Last, but not least, oversized classes also hinder the optimal development of CLT. According to Larsen-Freeman (1986) 'activities in the Communicative Approach are often carried out by students in small groups' (p. 132). Findings are consistent in demonstrating that crowded classrooms leave little time for everyone to communicate freely. Hence, when presenting debates, students with a high level of language proficiency are always the first to take control over the debates, thus leaving shy and lower level students behind. Another major problem is discipline; As Swan (1985) states: “since the activities require the full participation of the students and minimum participation from the teacher, the teacher may fear that he may lose control of the class” (p.76). There is a general belief that chaos is present every time the teachers move from the up-front position. Furthermore, the students may get carried away and become disruptive. Similarly, oversized classrooms are difficult to monitor when it comes to pair or group activities. A crowded class may not be altogether CLT friendly.

In sum, CLT can be seriously compromised in the state run educational setting, given adverse economic factors, restrictions imposed by the state and the presence of large classes. When it comes to reflecting on education in a developing country, it should be important that awareness be raised to counter, or at least minimize, the elements conspiring against a really valuable teaching method.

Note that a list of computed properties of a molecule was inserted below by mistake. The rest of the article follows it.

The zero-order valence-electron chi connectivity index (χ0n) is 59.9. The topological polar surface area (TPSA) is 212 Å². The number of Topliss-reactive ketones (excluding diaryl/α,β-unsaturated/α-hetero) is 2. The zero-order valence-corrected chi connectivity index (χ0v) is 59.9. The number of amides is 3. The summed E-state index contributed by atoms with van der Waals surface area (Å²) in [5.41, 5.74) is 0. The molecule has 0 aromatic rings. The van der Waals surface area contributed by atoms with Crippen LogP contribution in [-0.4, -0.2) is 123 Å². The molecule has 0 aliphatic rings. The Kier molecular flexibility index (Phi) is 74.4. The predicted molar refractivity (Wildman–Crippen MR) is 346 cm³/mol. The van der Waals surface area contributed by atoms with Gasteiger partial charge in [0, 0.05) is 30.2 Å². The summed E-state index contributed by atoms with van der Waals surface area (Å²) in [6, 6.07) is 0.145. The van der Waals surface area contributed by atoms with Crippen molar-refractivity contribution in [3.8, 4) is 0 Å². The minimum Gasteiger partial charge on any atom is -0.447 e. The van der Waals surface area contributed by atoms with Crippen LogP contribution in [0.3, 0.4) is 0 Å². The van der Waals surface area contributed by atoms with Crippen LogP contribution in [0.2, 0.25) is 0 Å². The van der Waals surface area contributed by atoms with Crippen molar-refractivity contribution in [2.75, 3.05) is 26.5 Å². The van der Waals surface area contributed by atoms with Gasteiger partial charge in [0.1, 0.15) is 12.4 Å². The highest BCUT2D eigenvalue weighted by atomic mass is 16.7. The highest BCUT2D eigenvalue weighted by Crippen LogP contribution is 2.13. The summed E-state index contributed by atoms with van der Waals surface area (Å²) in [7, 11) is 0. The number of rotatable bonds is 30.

Works cited:
Brown, A. (1992). Twenty questions in approaches to pronunciation teaching. London: Macmillan.
Canale, M. and Swain,M. (1980). Applied linguistics, Theoretical bases of communicative approaches to second language teaching and testing. Oxford: Oxford University press.
Lee, X. Lee, H (2004) Oral communicative competence in TEFL.[On line] Retrieved April 2004, from http://www.linguist.org.cn/doc/su200404/su20040403.doc
Larsen-Freeman, D. (1986). Techniques and principles in language teaching. Oxford: Oxford University Press.
NCAA Educational international. (n.d.). Argentina: Nation-wide teacher strike against police violence. [On line] Retrieved April 11, 2007, from http://www.ei-ie.org/en/news/show.php?id=241&theme=educationforall&country=argentina
Nunan, D. (1990) Second language classroom research ( ERIC Document Reproduction Service No. ED 321550) .[On line] Retrieved 2007 http://www.cal.org/resources/archive/digest/1990research.html
Swan, M. (1985) A critical look at the communicative approach. Oxford: Oxford University Press.
Wenger, E. (1998). Communities of practice: learning, meaning, and identity. Cambridge UK: Cambridge University Press.